How to create a one to one relationship

by Tedd   Last Updated June 26, 2018 05:06 AM

DROP DATABASE if exists test;
CREATE DATABASE test;
USE test;

CREATE TABLE A(
a1 int not null,
a2 int,
PRIMARY KEY (a1)
);

CREATE TABLE B(
b1 int not null,
b2 int,
PRIMARY KEY (b1)
);

How can I create a one to one relationship between the tables? I succeeded only in making a One to many relationship:

DROP DATABASE if exists test;
CREATE DATABASE test;
USE test;


CREATE TABLE A(
a1 int not null,
a2 int,
PRIMARY KEY (a1)
);

CREATE TABLE B(
b1 int not null,
b2 int,
x int not null,
PRIMARY KEY (b1,x),
FOREIGN KEY (x) references A(a1)
);

Mysql workbench forward engineering give me these outputs:

-- MySQL Workbench Forward Engineering

SET @OLD_UNIQUE_CHECKS=@@UNIQUE_CHECKS, UNIQUE_CHECKS=0;
SET @OLD_FOREIGN_KEY_CHECKS=@@FOREIGN_KEY_CHECKS, FOREIGN_KEY_CHECKS=0;
SET @OLD_SQL_MODE=@@SQL_MODE, SQL_MODE='TRADITIONAL,ALLOW_INVALID_DATES';

-- -----------------------------------------------------
-- Schema mydb
-- -----------------------------------------------------
-- -----------------------------------------------------
-- Schema test
-- -----------------------------------------------------

-- -----------------------------------------------------
-- Schema test
-- -----------------------------------------------------
CREATE SCHEMA IF NOT EXISTS `test` DEFAULT CHARACTER SET latin1 ;
USE `test` ;

-- -----------------------------------------------------
-- Table `test`.`a`
-- -----------------------------------------------------
CREATE TABLE IF NOT EXISTS `test`.`a` (
  `a1` INT(11) NOT NULL COMMENT '',
  `a2` INT(11) NULL DEFAULT NULL COMMENT '',
  PRIMARY KEY (`a1`)  COMMENT '')
ENGINE = InnoDB
DEFAULT CHARACTER SET = latin1;


-- -----------------------------------------------------
-- Table `test`.`b`
-- -----------------------------------------------------
CREATE TABLE IF NOT EXISTS `test`.`b` (
  `b1` INT(11) NOT NULL COMMENT '',
  `b2` INT(11) NULL DEFAULT NULL COMMENT '',
  `a_a1` INT(11) NOT NULL COMMENT '',
  PRIMARY KEY (`b1`, `a_a1`)  COMMENT '',
  INDEX `fk_b_a_idx` (`a_a1` ASC)  COMMENT '',
  CONSTRAINT `fk_b_a`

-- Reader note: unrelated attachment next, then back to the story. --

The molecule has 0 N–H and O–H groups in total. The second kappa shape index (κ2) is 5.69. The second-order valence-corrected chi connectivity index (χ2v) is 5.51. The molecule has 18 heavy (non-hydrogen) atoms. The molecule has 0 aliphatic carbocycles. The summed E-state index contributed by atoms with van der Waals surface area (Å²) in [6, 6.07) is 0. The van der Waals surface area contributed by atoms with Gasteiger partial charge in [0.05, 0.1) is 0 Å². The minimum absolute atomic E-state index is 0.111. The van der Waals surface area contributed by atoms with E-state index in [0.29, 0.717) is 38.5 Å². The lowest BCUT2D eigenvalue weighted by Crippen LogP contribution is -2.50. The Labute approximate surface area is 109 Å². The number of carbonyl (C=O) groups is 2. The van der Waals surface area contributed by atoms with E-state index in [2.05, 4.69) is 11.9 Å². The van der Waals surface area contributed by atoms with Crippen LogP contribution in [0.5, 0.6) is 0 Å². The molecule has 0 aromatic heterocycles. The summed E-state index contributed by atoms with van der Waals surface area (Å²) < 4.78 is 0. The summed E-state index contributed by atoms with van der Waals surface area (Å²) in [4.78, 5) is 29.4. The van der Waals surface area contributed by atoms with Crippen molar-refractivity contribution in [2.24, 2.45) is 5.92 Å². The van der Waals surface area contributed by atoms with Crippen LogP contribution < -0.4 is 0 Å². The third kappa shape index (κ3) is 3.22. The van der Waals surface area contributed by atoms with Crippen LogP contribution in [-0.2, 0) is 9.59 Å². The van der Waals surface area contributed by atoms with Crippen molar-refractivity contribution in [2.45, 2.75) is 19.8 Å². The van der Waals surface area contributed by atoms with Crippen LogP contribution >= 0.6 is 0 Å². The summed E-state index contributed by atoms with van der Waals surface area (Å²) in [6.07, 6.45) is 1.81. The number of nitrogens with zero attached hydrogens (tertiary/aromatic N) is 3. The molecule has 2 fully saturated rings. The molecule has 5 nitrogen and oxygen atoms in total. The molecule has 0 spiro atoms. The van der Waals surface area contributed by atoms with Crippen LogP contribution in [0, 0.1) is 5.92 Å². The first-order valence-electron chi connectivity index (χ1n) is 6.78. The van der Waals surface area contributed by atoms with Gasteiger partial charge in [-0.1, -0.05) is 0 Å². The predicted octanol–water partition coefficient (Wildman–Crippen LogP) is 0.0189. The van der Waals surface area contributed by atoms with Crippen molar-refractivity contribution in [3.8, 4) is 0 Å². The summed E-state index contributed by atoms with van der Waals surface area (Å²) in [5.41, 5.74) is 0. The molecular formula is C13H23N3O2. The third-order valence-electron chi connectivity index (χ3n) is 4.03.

FOREIGN KEY (`a_a1`)
    REFERENCES `test`.`a` (`a1`)
    ON DELETE NO ACTION
    ON UPDATE NO ACTION)
ENGINE = InnoDB
DEFAULT CHARACTER SET = latin1;


SET SQL_MODE=@OLD_SQL_MODE;
SET FOREIGN_KEY_CHECKS=@OLD_FOREIGN_KEY_CHECKS;
SET UNIQUE_CHECKS=@OLD_UNIQUE_CHECKS;

for this image: screenshot

and this output:

-- MySQL Workbench Forward Engineering

SET @OLD_UNIQUE_CHECKS=@@UNIQUE_CHECKS, UNIQUE_CHECKS=0;
SET @OLD_FOREIGN_KEY_CHECKS=@@FOREIGN_KEY_CHECKS, FOREIGN_KEY_CHECKS=0;
SET @OLD_SQL_MODE=@@SQL_MODE, SQL_MODE='TRADITIONAL,ALLOW_INVALID_DATES';

-- -----------------------------------------------------
-- Schema mydb
-- -----------------------------------------------------
-- -----------------------------------------------------
-- Schema test
-- -----------------------------------------------------

-- -----------------------------------------------------
-- Schema test
-- -----------------------------------------------------
CREATE SCHEMA IF NOT EXISTS `test` DEFAULT CHARACTER SET latin1 ;
USE `test` ;

-- -----------------------------------------------------
-- Table `test`.`a`
-- -----------------------------------------------------
CREATE TABLE IF NOT EXISTS `test`.`a` (
  `a1` INT(11) NOT NULL COMMENT '',
  `a2` INT(11) NULL DEFAULT NULL COMMENT '',
  PRIMARY KEY (`a1`)  COMMENT '')
ENGINE = InnoDB
DEFAULT CHARACTER SET = latin1;


-- -----------------------------------------------------
-- Table `test`.`b`
-- -----------------------------------------------------
CREATE TABLE IF NOT EXISTS `test`.`b` (
  `b1` INT(11) NOT NULL COMMENT '',
  `b2` INT(11) NULL DEFAULT NULL COMMENT '',
  `a_a1` INT(11) NOT NULL COMMENT '',
  PRIMARY KEY (`b1`, `a_a1`)  COMMENT '',
  INDEX `fk_b_a_idx` (`a_a1` ASC)  COMMENT '',
  CONSTRAINT `fk_b_a`
    FOREIGN KEY (`a_a1`)
    REFERENCES `test`.`a` (`a1`)
    ON DELETE NO ACTION
    ON UPDATE NO ACTION)
ENGINE = InnoDB
DEFAULT CHARACTER SET = latin1;


SET SQL_MODE=@OLD_SQL_MODE;
SET FOREIGN_KEY_CHECKS=@OLD_FOREIGN_KEY_CHECKS;
SET UNIQUE_CHECKS=@OLD_UNIQUE_CHECKS;

for this image: screenshot

text-compare.com says the 2 outputs are identical.



Answers 1


To make a one to one relationship, you'll need both join keys to be uniquely constrained. E.g PK to PK or PK to UNIQUE key.

EDIT:

I believe I have already answered your question in this post.

One to one vs One to many (syntax differences)

naschoff
naschoff
October 18, 2015 06:48 AM

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